Per Ridge again;The sharp attacking form of Clint Dempsey and Stuart Holden and the resilience and distribution of Michael Bradley, are what the Americans will count on in Cairo. Dempsey and Holden yes but Bradley again? Bradley has been playing even in his own club team only 6 minutes at a time as a sub. I believe in the last 3-4 games of a the last team. Ridge you never stop do you? You ignoramous.
  1. David Huff
    commented on: January 26, 2011 at 1:25 p.m.
    Ridge, you truly reveal yourself once again as an idiot. It starts with your comment "Fans disappointed in their World Cup performances may have given up on Findley and Buddle" which although may be certainly true about Findley (who couldn't score in a quality international match even if he had an open net in front of him) is extremely unfair to Buddle who was not given much opportunity to play in WC South Africa under "Team Bradley", similar treatment was also dished out to the leading scorer in the Mexican League, Hercules Gomez, who sat on the bench most of the time next to Buddle. You offer little justification as to why the newly transferred overseas players should be disrupted from their new clubs (where they are trying to get established and some of which have already shed blood for the USMNT such as Onyewu) as opposed to bringing in the younger set of players to see what they can do in what is, afterall, a meaningless friendly far removed in time from the Gold Cup action to place this summer. Perhaps "Team Bradley" is feeeling the pressure to build on its W-L stats? This is just so annoying and tired now, the best to be expected from the MLS/SUM/USSF organization that controls American football/soccer.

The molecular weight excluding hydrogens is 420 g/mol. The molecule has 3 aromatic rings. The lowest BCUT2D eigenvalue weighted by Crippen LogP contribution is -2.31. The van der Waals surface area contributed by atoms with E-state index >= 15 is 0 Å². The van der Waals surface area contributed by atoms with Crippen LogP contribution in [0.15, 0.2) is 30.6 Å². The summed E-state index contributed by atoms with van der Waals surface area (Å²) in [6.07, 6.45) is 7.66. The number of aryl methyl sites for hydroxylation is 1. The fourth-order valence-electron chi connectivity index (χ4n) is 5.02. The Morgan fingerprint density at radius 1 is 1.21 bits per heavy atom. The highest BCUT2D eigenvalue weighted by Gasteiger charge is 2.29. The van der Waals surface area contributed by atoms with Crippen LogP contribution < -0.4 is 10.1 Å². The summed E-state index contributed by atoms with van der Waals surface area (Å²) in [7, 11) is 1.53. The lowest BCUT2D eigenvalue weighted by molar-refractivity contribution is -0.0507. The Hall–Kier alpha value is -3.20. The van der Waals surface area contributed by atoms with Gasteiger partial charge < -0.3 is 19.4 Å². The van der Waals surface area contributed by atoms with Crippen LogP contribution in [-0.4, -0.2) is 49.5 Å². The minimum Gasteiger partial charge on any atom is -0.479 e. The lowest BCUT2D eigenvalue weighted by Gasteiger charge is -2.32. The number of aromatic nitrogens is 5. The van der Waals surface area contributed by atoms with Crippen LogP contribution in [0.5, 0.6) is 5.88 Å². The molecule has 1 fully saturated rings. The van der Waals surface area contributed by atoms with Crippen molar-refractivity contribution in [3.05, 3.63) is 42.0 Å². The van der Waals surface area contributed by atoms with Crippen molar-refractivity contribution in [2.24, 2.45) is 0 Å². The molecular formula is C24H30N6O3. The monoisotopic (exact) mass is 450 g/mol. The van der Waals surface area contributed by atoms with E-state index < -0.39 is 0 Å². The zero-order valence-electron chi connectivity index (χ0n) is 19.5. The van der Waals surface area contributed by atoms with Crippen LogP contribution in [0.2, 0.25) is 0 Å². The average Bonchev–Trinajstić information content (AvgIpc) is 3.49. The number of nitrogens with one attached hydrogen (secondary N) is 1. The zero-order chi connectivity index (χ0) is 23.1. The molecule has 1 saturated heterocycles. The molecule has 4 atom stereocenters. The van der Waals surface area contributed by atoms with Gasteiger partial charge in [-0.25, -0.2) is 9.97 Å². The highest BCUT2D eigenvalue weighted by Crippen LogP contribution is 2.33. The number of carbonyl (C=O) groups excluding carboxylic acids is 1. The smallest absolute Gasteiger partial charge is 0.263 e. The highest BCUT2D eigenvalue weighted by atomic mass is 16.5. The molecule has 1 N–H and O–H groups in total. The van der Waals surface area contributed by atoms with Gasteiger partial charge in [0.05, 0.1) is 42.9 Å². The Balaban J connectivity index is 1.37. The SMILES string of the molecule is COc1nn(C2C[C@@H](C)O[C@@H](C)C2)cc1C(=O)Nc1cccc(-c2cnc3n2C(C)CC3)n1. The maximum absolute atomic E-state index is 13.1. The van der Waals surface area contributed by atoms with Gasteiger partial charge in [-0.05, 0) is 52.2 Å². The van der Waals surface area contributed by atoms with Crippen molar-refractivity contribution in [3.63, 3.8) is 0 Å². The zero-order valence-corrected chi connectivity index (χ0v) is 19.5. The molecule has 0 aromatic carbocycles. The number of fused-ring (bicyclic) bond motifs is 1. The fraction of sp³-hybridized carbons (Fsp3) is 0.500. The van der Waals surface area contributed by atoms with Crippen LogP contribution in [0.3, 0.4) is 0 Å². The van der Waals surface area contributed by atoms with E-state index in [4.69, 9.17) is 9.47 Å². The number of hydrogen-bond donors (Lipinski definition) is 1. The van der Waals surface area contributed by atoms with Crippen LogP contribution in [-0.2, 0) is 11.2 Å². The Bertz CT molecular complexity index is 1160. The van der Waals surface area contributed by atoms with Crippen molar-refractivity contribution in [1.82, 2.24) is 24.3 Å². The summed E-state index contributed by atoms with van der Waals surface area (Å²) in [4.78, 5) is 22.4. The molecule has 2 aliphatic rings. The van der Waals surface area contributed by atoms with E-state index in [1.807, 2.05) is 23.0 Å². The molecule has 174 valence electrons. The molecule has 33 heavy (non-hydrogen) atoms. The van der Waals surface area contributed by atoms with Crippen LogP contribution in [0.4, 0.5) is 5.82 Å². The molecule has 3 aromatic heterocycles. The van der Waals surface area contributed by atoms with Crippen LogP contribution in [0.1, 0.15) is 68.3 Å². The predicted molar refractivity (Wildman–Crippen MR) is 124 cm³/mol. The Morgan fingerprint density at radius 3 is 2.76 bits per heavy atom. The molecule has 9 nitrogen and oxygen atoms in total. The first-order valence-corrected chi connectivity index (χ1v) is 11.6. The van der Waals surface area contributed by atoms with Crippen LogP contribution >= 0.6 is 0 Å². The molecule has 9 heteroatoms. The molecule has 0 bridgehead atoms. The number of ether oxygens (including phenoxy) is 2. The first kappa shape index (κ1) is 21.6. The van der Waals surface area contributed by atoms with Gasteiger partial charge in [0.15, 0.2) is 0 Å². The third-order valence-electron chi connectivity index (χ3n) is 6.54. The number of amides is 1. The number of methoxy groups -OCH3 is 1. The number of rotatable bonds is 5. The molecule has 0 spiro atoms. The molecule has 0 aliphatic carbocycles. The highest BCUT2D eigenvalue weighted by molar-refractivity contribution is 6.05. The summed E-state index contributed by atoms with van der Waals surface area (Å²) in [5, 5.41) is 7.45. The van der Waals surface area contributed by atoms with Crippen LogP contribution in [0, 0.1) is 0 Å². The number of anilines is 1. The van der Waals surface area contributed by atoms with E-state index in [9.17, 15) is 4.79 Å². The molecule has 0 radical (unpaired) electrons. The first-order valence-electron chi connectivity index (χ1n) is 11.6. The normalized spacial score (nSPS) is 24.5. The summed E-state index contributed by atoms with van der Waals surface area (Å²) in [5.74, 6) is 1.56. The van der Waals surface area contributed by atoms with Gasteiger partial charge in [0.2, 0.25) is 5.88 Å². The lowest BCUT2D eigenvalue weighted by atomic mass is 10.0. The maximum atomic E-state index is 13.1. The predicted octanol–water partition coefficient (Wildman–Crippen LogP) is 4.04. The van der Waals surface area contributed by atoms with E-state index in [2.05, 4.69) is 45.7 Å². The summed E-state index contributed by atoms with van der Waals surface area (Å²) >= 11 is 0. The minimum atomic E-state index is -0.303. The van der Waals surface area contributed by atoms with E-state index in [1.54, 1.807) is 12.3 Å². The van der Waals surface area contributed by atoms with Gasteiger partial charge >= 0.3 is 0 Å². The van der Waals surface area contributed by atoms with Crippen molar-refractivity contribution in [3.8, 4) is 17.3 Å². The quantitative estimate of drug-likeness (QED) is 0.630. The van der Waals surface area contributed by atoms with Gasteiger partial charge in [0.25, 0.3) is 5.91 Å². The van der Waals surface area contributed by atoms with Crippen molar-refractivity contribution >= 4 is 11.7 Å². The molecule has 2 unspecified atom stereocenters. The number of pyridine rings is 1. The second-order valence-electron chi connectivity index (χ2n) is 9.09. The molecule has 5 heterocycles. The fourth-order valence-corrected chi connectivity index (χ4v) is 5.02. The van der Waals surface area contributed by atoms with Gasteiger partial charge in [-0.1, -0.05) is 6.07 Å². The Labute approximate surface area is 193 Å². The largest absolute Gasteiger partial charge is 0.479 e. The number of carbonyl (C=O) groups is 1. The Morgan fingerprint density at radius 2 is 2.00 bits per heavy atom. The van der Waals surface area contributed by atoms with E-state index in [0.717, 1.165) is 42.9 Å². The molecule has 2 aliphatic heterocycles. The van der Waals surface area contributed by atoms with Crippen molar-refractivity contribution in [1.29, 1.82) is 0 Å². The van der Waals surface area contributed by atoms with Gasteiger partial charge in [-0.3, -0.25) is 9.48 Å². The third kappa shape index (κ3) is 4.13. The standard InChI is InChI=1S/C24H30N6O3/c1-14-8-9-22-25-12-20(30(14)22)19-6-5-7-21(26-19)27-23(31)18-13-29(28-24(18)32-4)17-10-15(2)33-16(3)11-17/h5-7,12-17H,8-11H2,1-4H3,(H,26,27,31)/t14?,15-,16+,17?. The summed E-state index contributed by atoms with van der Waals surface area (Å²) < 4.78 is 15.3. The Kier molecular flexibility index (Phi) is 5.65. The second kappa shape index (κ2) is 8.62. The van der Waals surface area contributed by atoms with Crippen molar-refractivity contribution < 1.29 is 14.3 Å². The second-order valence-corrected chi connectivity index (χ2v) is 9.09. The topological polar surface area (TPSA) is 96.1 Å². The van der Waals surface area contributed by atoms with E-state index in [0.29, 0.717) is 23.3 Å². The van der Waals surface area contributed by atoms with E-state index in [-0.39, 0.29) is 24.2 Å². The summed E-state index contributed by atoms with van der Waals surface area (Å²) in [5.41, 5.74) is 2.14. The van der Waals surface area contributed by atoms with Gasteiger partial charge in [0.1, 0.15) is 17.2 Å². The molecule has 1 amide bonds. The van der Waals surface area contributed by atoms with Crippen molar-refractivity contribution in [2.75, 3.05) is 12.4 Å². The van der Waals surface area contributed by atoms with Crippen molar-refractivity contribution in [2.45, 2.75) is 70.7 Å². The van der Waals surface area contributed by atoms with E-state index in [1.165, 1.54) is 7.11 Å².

1. Gak Foodsource
    commented on: January 26, 2011 at 2:09 p.m.
    I am not sure I understand this pervasive feeling of reservation when it comes to Agudelo and Bunbury. According to Arsene Wenger, " to make it as a top flight player these guys must break through at a young age or they never will. Look at any world class side and all the players have played top flight football by 18". Agudelo and Bunbury are here. We can't hide them, put them in the closet, or ask the press not to talk about them. If they are the real deal, they will rise to the occasion. If they aren't, it won't be because we put too much pressure on them. Freddy Adu was not derailed by lofty expectations. He didn't work hard enough. Freddy used to refuse to play with the other kids at Bradenton because he thought they were inferior. Instead he demanded individual training sessions and one on one coaching. US soccer did him no favors by allowing the entitled attitude to grow through their provision of one on one coaching sessions, but it wasn't the millions of people interested in him that prevented his rise to fame. Do you think Rooney didn't have pressure on him at 20 to perform for Man U after they paid so much money for him? Or messi at Barca after his buy out clause was raised to GDP levels at the age of 18? The world of international football is nasty and competitive. Our overwhelming desire to shield prospects from harm won't alter their destiny, it will only hinder it.
  1. Kenneth Barron
    commented on: January 27, 2011 at 10:18 p.m.
    Well put Gak. As for the other comments lambasting Ridge--stop reading his publication if you hate it so much instead of hurling personal insults. Go read whatever better analysis you think is out there instead!
  1. David Huff
    commented on: January 28, 2011 at 10:21 a.m.
    @ Kenneth, we'll express our own opinions that we like (sorry some of us don't just go along as sheep here), when I last checked the publication was known as "Soccer America" as opposed to "his" publication, so really "what is the frequency Kenneth?"